POLITICS

Shoal Lake 40 First Nation To Get 'Freedom Road': Carolyn Bennett

12/17/2015 12:47 EST | Updated 12/17/2016 05:12 EST
WINNIPEG — Tears flowed at the Manitoba legislature Thursday as an isolated reserve under one of the country's longest boil-water advisories received a lifeline to the outside world.

Erwin Redsky, chief of the Shoal Lake 40 First Nation, called the announcement of a $30-million all-weather road to connect the reserve to the mainland "a historic day for my community."

Redsky said the land used a century ago during construction of an aqueduct to carry fresh water to Winnipeg belonged to the reserve on the Manitoba-Ontario boundary and was taken "without our permission."

shoal lake 40

Ashley Green, a resident of Shoal Lake 40 First Nation, carries a 20-litre water container into his home. (Photo: John Woods/CP)

But he also acknowledged the three levels of government that are coming together to finally build what reserve residents have dubbed their "Freedom Road.''

"There is no need to dwell on the mistakes of the past,'' he told officials and residents gathered at the Manitoba legislature. "They are ... well documented.

"We need not dwell on the past, but it's important that we acknowledge and honour those who have brought us to this present opportunity for reconciliation.''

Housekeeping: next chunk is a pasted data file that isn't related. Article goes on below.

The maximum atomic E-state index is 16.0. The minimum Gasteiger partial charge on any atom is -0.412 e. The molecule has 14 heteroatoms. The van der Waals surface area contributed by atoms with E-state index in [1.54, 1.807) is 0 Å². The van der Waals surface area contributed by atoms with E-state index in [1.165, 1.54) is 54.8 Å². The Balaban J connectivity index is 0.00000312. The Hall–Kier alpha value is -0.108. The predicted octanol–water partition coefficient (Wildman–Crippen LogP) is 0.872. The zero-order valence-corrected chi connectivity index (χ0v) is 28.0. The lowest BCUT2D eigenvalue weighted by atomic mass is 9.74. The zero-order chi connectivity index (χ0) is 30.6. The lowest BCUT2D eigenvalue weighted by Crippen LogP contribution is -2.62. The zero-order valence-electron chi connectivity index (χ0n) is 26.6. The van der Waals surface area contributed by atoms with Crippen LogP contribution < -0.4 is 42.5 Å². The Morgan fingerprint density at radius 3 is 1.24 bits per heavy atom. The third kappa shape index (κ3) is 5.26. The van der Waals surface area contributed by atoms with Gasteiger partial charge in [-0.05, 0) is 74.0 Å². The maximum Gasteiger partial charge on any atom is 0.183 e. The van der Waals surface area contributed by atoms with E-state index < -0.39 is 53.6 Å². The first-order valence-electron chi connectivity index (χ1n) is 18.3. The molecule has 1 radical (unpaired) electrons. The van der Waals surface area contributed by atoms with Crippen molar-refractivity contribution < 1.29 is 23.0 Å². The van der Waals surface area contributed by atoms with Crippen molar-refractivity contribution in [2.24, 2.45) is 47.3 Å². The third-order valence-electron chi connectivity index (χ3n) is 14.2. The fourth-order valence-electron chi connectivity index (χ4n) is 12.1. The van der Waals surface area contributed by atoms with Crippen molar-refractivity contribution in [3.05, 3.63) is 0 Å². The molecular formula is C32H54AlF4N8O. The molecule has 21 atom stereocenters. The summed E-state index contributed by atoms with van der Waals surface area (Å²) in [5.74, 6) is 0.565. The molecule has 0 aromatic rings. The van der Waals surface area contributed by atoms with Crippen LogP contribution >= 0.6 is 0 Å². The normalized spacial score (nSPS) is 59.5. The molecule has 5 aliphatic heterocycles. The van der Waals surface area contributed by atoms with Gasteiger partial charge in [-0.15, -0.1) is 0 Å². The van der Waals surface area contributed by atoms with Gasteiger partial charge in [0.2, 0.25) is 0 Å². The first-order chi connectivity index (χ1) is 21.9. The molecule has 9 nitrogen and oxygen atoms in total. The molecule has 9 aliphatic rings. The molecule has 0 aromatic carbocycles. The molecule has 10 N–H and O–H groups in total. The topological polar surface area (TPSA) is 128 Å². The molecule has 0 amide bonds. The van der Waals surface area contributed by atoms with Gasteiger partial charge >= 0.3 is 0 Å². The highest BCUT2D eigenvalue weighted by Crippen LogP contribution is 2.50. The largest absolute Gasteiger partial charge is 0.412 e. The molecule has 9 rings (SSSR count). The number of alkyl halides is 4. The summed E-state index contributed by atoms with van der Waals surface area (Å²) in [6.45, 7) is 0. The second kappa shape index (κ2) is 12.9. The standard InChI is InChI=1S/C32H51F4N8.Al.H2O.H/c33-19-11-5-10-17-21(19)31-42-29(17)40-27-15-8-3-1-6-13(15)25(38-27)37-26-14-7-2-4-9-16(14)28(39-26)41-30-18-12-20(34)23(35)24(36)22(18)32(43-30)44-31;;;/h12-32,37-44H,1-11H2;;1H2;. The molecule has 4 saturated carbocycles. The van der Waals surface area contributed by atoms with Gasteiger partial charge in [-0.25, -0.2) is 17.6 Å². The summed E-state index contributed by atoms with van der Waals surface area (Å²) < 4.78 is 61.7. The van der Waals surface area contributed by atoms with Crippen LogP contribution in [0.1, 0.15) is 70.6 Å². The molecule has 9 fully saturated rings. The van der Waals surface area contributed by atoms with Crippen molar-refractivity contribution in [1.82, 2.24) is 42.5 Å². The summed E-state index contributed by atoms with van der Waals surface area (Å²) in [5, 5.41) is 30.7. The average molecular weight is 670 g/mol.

People living on the reserve now must use a treacherous ice road in the winter and some have died falling through the ice. In the summer, the First Nation depends on an aging ferry, but the vessel failed government inspection this year.

Health-care workers and ambulances won't risk going to the community and children have to leave the reserve to continue their education past Grade 8.

The community has been under a boil-water advisory for 18 years. A water treatment plant is prohibitively expensive, as are housing and sewer upgrades, without a road to transport the necessary equipment.

Redsky said those who paid the "supreme price" of living on an isolated island should be honoured — "all those who were lost just trying to get home."

The former Conservative government refused to commit to help fund construction of a road, despite willingness by Manitoba and the City of Winnipeg to split the cost three ways.

However, the Liberals promised during the recent federal election campaign that the Shoal Lake community would get its road.

"Today we welcome and honour Indigenous Affairs Minister Carolyn Bennett who has restored Canada's role and is carrying an important and new federal commitment and shared vision into our circle," Redsky said.

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